Parameter settings for both the Volumetrix Glow and Zoom controls are the same, as you will find in the Motion dashboard and Final Cut Pro.
December 11, 2006
Volumetrix Light Plug-ins
Created by idustrial revolution & Noise Industries
$49.00 - 15 day free trial.
Review by Steve Douglas
I just spent a good part of my weekend putting off writing this review so I could have a ton of fun just playing with the Volumetrix plug-ins for Apple's Motion and Final Cut Pro Studio. It wasn't time wasted as there really is so much you can do with these two plug ins as well as the many plug-ins found in Noise Industries' FX Factory. The FX Factory plug-ins I will save for another review and focus strictly on Volumetrix, but as a small advance, they really have some wonderful and unique transitions, filters, and editing applications that are definitely check out worthy.
Capable of producing some truly eye-catching lighting effects, Volumetrix utilizes everything your graphics card and FxPlug technology has to offer. This results in quick application and very fast renders. Even though I have an older Radeon 9800 graphics card in my DP 2Ghz G5, 2gigs ram, renders were quick and painless.
Volumetrix comes with two individual filters that work in both Motion and Final Cut. Used in either FCP or Motion, Volumetrix Zoom and Volumetrix Glow have very much the same parameter settings both in the dashboard and the inspector and under the FCP filters tab. Both are exceedingly easy to apply and manipulate.
At first glance I didn't see much of a difference between the two but once I started experimenting; suffice it to say, there are very significant differences and all of them good. Volumetrix Zoom is generally applied to text, logos, or most anything with an alpha channel. You have a great deal of room and ability to adjust the light rays and their color, brightness and location in relation to the object they have been applied to. In Motion, one just needs to click on the record button with the progress bar over to the left, bring the timeline to the end and move the progress bar back over to the right. Now your light rays are key framed and other adjustments to their width and brightness can be adjusted on the fly as well as the Zoom Blur position, which affects the direction and therefore spread of the light rays. Of course, anyone using them will be able to utilize the progress bar and other controls in a multitude of different ways.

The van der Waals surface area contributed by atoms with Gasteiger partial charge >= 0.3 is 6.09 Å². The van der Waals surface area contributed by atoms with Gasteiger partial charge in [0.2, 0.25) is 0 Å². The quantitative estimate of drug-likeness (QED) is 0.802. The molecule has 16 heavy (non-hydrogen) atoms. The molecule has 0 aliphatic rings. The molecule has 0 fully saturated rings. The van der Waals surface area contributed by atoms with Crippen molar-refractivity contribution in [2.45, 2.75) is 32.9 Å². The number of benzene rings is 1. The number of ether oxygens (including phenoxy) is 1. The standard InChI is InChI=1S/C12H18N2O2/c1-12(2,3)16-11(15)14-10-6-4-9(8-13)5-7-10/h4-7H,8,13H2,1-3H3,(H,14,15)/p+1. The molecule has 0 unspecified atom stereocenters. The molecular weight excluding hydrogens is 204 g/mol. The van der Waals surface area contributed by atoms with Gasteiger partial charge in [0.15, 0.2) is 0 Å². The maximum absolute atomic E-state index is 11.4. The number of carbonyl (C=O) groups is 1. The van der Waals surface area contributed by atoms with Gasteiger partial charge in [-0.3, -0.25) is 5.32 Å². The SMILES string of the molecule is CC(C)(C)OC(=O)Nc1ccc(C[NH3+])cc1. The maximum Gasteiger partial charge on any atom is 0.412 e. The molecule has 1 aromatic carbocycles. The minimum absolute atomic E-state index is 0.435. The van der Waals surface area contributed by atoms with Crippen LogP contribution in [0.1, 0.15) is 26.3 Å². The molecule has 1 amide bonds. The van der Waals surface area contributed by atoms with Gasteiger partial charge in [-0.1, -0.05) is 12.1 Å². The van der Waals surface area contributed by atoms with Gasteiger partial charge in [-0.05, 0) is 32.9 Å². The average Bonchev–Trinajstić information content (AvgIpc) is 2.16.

Volumetrix Glow works the same way and the glow colors, using the same method as with Zoom, can also be key framed to change their color, and strength. It is a more subtle plug in which can tastefully provide both text and images some sophisticated pizzazz. Used in Final Cut Pro either the Volumetrix Glow or Zoom was just as easy to work with. Both the Zoom and Glow plug ins offer four ways to direct your lighting effects, left to right, right to left, top to bottom and bottom to top. In addition, you have three choices as to how you want your lights to sweep across the screen. This is found in the Source Image box and allows you to switch between 'Always Display' which allows the text of object to always be visible while the lighting effect is taking place, 'Reveal via light sweep' which reveals the text or object at the same time as the lighting shows itself and 'Never display' which allows just the lighting effect to be visible and can be integrated in a myriad of possibilities.
One does need to keep in mind that the text or images used need to have an alpha channel. Once you have that, the use of either of these plug ins is a snap. The light glows or rays can either be added to your text or placed on top of it. You can be very subtle or just blow'em away with the strength of these effects. The Volumetrix Zoom can be especially strong so keep your adjustments incremental and you can't go wrong.
Not a problem using both Volumetrix Zoom and Glow in Motion to create this affect.
I have kept the Always Reveal on from the Source Image to show the end product.
The bottom line is that Volumetrix is the perfect gift to buy for that spouse or friend who doesn't edit at all. This way you will be able to use it as much as you like. Don't just take my word for it; there is a free downloadable version on their website that you can enjoy for 15 days. It's a free trial you will be happy you tried. Not only is it inexpensive, but it works, is stable, is much quicker when rendering, has easy to manipulate parameters and is heads and shoulders above the typical and simple glow rays filter found elsewhere. It was a breeze to use and fun to boot. Forget the friend, you will find it a valuable tool in your own editing arsenal.
Steve Douglas is an underwater videographer and contributor to numerous film festivals around the world. A winner of the 1999 Pacific Coast Underwater Film Competition, 2003 IVIE competition, 2004 Los Angeles Underwater Photographic competition, and the prestigious 2005 International Beneath the Sea Film Competition, where he also won the Stan Waterman Award for Excellence in Underwater Videography and 'Diver of the Year', Steve was a safety diver on the feature film "The Deep Blue Sea", contributed footage to the Seaworld Park's Atlantis production, and a recent History channel MegaDisaster show. Steve is one of the founding organizers of the San Diego UnderSea Film Exhibition and leads both underwater filming expeditions and African safaris with upcoming excursions to Kenya, Bali & Komodo in 2007, and Costa Rica and Palau in 2008. Feel free to contact him if you are interested in joining Steve on any of these exciting trips. www.worldfilmsandtravel.com
copyright © Steve Douglas 2006
copyright © Steve Douglas 2006
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